Together with Rush University Medical Center, Rush Oak Park Hospital has grown in patient volume and quality. It achieved Magnet status for nursing, has been named a top hospital by the Leapfrog Group for the third time, received an "A" grade for safety from the Leapfrog Group, and was also awarded 4 stars in the quality rating system for hospitals nationwide from the federal Centers for Medicare and Medicaid Services.
Will Rush Oak Park Hospital see an expansion of services similar to what's planned for Rush-Copley?
Will services at one Rush system hospital generally be different from others? In January, Rush Oak Park Hospital received state approval to build a new emergency department, replacing its existing 50-year-old emergency department with a state-of-the-art facility designed to meet contemporary emergency care standards and growing patient volume. The project is estimated to cost approximately $30 million.
Services are based upon community needs and many draw upon the academic health resources of Rush. In September, Rush academic medical specialists in cardiology, gastroenterology, rheumatology, general surgery, and hepatology will see patients in Rush Oak Park Hospital’s medical office building, which also will have a new infusion therapy center for patients with a variety of illnesses requiring intravenous therapy. In addition, the hospital will be the base for a new mobile stroke treatment unit, a special ambulance outfitted with telemedicine technology and a CT scanner enabling brain imaging that is critical to accurate stroke diagnoses and treatment working with Rush stroke neurologists and other specialists. It is one of only a handful of specially-designed and built units of its kind in the United States and will serve communities in a five-mile radius around Oak Park.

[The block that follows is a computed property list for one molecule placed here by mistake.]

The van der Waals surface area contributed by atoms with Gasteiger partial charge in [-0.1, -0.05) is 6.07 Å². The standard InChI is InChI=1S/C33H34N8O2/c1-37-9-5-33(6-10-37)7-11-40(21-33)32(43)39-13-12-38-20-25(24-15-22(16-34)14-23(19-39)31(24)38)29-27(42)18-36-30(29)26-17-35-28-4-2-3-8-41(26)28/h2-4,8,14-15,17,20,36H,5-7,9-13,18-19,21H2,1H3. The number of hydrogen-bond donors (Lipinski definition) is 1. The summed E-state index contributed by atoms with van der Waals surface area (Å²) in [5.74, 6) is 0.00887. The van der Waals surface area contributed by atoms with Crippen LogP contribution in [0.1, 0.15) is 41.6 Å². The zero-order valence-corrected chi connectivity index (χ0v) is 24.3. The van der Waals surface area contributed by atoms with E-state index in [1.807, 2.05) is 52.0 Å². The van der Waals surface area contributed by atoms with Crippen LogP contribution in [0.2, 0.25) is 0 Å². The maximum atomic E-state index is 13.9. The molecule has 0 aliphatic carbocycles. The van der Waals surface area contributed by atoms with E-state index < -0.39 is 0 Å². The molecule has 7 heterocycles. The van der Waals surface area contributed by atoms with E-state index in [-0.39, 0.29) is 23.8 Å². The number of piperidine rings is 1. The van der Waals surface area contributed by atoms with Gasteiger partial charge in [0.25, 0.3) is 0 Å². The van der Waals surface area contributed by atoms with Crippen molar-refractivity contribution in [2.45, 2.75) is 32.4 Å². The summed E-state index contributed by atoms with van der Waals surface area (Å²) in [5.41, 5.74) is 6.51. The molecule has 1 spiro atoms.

What does this mean for employees at Rush-Copley and Rush University Medical Center?
This integration will strengthen both organizations in the marketplace, providing increased professional opportunities for our valued teams. The ultimate transition to a single patient medical record and a unified vision and strategy will position the system as the recognized leader in fully integrating clinical, research, education and community priorities under a shared vision for excellence in patient care. Coordination with Rush University also will provide employees expanded access to health care education, training programs and career opportunities.
Will there be consolidation among departments either within administration or clinically? Will reporting lines change?
Departmental and organizational teams at each hospital will continue without change for the foreseeable future.
Will this integration lead to job loss?
No lay-offs are anticipated as result of this reorganization.
Will this change employee benefits?
While we’re always looking for ways to improve employee benefits, we do not anticipate immediate changes to employee benefits as a result of this reorganization.
Will it be easier for employees to learn about and be hired for open roles within the system?
In the coming months, we will explore these issues in greater detail. We value having the best people and want to ensure the availability of career advancement opportunities. The Rush system plans to develop a pipeline for addressing the future needs of health care, and we will develop that talent with our educational processes and workforce training.
Will Rush-Copley employees have access to Rush University education and training programs?
We recognize the value education and training programs provide our employees and will work over the coming months to define how to extend those opportunities throughout the system.